That’s when emotionally unavailable Emma (Portman) wants sex with no strings attached

That’s when emotionally unavailable Emma (Portman) wants sex with no strings attached

Ashton Kutcher goes against type since he’s always the stud of any film and stars as Adam, an aspiring television screenwriter who has absolutely no luck with women, even having to suffer some loss of face with his ex-girlfriends preferring a relationships with his television star dad (Kevin Kline). Who is way older. But richer of course. For a guy, I suppose this is something quite agreeable, so Adam goes for it.

While Love and Other Drugs got an M18 rating for its gratuitous nudity, this one was rated the same but had none of the showing of that much skin, only because it featured a pair of lesbians going at it while clothed. Still, with Ivan Reitman (who makes a cameo too) at the helm, one would have thought that it may have offered at least something out of the ordinary, but no such luck as the film had it pat down right to the expected finale on how things would turn out in Hollywood.

If you think you’ve seen enough of Natalie Portman lately, think again. The current It girl who has been sweeping up awards for her Black Swan portrayal, she’s having a busy 2011 as well with the upcoming Marvel summer blockbuster Thor and other films such as Your Highness and Cloud Atlas. While she and Kutcher share some delightful chemistry, being first of all good lookers is almost the requisite in any romantic film, the casting of the two who have such a difference in height also made it as passing jibes in the film, while you can’t help but to notice some distracting camera angles being employed to make the difference none too jarring so that they can share the same frame, or perhaps Portman could have been standing on a soapbox.

The story isn’t much more than boy meets girl over and over again until they finally give in to their attraction. There isn’t any real obstacles glint reviews in their relationship. It’s all in her head.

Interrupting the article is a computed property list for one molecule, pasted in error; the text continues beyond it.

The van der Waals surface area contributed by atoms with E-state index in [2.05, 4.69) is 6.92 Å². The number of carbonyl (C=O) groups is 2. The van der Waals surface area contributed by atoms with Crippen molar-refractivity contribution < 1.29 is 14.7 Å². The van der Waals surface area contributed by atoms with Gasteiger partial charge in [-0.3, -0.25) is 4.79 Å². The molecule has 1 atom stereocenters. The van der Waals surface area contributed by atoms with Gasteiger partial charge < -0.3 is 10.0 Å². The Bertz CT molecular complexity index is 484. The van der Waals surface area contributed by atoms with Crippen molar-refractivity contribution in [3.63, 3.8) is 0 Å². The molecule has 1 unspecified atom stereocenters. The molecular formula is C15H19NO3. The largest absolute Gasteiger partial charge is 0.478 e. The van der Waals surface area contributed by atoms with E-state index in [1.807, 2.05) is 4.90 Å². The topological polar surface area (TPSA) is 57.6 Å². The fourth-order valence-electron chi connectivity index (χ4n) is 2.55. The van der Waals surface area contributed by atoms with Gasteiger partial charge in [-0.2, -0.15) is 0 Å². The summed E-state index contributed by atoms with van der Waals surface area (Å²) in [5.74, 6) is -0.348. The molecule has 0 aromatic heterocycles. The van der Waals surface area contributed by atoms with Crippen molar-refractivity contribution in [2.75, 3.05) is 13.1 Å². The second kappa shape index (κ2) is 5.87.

Natalie is a the one who insists on the “no relationship with strings”, just a sexual arrangement as she works weird hours and needs to relax. Ashton apparently has the equipment to help her relax. As all chick flicks go, we know how it turns out, the fun is watching it get there.

Both Adam and Emma only go at it like crazy jackrabbits in a montage, and other than that the narrative treaded on perfect rom-com ground, without quite the intelligent and interesting story that Love and Other Drugs had

The problem with this 2011 film that I see is with the writing. Would you want a doctor-to-be such as Natalie Portman portrays in this film? She is a sex-driven character who has known the Ashton Kutcher character from childhood at certain interludes of their life. Imagine saying to Kutcher when they’re young adults: Come with me tomorrow. Tomorrow is the place where she brings Kutcher to her father’s funeral.

Greetings again from the darkness. If you have read even a few of my reviews, you know I am not typically a fan of the Hollywood Rom-Com. I find most of them lazy, lame, predictable and irritating. But when legendary comedy director Ivan Reitman (Ghostbusters, Dave, Stripes) gets involved, I will at least pay attention. Here Mr. Reitman directs a script that on the surface will examine the Friends with Benefits phenomenon.

Throughout his 15 years we see how he has this magnetic attraction for Emma (Natalie Portman) and vice versa, only that both of them fail to want to admit it, with Emma preferring a no-frills sexual relationship in lieu of a proper one that involves feelings

But more powerful than that, is the shift toward the alpha-female type of character, even if just for a while, laying the ground rules and setting the parameters in which a courtship, friendship and relationship should be based upon. Gone out the window are the demure and needy types, and in come female characters who know what they want, are high fliers, doing charitable causes and the likes, and just having the guys strung around their finger. Rudyard Kipling’s “. the female of the species is more deadly than the male. ” is steadfast here, where the only time the male characters are needed, is for that recreational purpose. They do not want commitment, nor settle down or want to be in a long term relationship, skipping past chances to get emotionally hurt, and prefer to keep things status quo in their singledom.